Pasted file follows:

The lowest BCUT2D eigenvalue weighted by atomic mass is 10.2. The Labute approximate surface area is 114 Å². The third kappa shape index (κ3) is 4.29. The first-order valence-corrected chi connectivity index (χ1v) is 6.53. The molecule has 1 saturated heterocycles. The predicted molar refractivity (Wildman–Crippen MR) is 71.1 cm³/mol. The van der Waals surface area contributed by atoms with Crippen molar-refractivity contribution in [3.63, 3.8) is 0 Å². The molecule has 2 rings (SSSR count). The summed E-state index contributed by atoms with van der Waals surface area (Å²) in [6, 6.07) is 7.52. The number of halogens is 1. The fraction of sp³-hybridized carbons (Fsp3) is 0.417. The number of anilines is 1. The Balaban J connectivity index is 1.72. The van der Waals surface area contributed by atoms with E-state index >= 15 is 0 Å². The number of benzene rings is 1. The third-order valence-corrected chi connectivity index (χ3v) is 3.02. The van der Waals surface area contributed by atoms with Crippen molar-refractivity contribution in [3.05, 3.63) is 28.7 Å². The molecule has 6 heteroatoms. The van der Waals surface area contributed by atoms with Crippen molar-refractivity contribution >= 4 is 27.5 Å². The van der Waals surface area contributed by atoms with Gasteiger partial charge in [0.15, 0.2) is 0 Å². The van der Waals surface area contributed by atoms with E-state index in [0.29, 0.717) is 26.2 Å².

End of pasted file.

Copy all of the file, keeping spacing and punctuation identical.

The lowest BCUT2D eigenvalue weighted by atomic mass is 10.2. The Labute approximate surface area is 114 Å². The third kappa shape index (κ3) is 4.29. The first-order valence-corrected chi connectivity index (χ1v) is 6.53. The molecule has 1 saturated heterocycles. The predicted molar refractivity (Wildman–Crippen MR) is 71.1 cm³/mol. The van der Waals surface area contributed by atoms with Crippen molar-refractivity contribution in [3.63, 3.8) is 0 Å². The molecule has 2 rings (SSSR count). The summed E-state index contributed by atoms with van der Waals surface area (Å²) in [6, 6.07) is 7.52. The number of halogens is 1. The fraction of sp³-hybridized carbons (Fsp3) is 0.417. The number of anilines is 1. The Balaban J connectivity index is 1.72. The van der Waals surface area contributed by atoms with E-state index >= 15 is 0 Å². The number of benzene rings is 1. The third-order valence-corrected chi connectivity index (χ3v) is 3.02. The van der Waals surface area contributed by atoms with Crippen molar-refractivity contribution in [3.05, 3.63) is 28.7 Å². The molecule has 6 heteroatoms. The van der Waals surface area contributed by atoms with Crippen molar-refractivity contribution >= 4 is 27.5 Å². The van der Waals surface area contributed by atoms with Gasteiger partial charge in [0.15, 0.2) is 0 Å². The van der Waals surface area contributed by atoms with E-state index in [0.29, 0.717) is 26.2 Å².